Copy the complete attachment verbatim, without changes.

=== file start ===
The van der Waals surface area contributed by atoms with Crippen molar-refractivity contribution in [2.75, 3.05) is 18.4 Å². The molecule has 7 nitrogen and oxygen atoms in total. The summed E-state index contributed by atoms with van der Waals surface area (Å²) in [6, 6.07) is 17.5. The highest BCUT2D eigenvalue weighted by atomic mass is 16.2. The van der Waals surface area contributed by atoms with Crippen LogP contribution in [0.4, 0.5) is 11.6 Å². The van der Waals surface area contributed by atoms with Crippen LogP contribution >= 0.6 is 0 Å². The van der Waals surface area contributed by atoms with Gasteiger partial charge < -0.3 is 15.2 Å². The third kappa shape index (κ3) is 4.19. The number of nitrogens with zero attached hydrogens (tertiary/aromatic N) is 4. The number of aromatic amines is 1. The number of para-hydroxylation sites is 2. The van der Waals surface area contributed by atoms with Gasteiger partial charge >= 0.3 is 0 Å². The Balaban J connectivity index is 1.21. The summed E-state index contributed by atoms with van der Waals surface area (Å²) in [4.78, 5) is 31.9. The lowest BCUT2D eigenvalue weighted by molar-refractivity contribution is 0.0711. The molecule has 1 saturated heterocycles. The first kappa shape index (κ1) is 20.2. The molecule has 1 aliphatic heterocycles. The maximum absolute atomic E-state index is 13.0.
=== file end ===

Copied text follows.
The van der Waals surface area contributed by atoms with Crippen molar-refractivity contribution in [2.75, 3.05) is 18.4 Å². The molecule has 7 nitrogen and oxygen atoms in total. The summed E-state index contributed by atoms with van der Waals surface area (Å²) in [6, 6.07) is 17.5. The highest BCUT2D eigenvalue weighted by atomic mass is 16.2. The van der Waals surface area contributed by atoms with Crippen LogP contribution in [0.4, 0.5) is 11.6 Å². The van der Waals surface area contributed by atoms with Crippen LogP contribution >= 0.6 is 0 Å². The van der Waals surface area contributed by atoms with Gasteiger partial charge < -0.3 is 15.2 Å². The third kappa shape index (κ3) is 4.19. The number of nitrogens with zero attached hydrogens (tertiary/aromatic N) is 4. The number of aromatic amines is 1. The number of para-hydroxylation sites is 2. The van der Waals surface area contributed by atoms with Gasteiger partial charge >= 0.3 is 0 Å². The Balaban J connectivity index is 1.21. The summed E-state index contributed by atoms with van der Waals surface area (Å²) in [4.78, 5) is 31.9. The lowest BCUT2D eigenvalue weighted by molar-refractivity contribution is 0.0711. The molecule has 1 saturated heterocycles. The first kappa shape index (κ1) is 20.2. The molecule has 1 aliphatic heterocycles. The maximum absolute atomic E-state index is 13.0.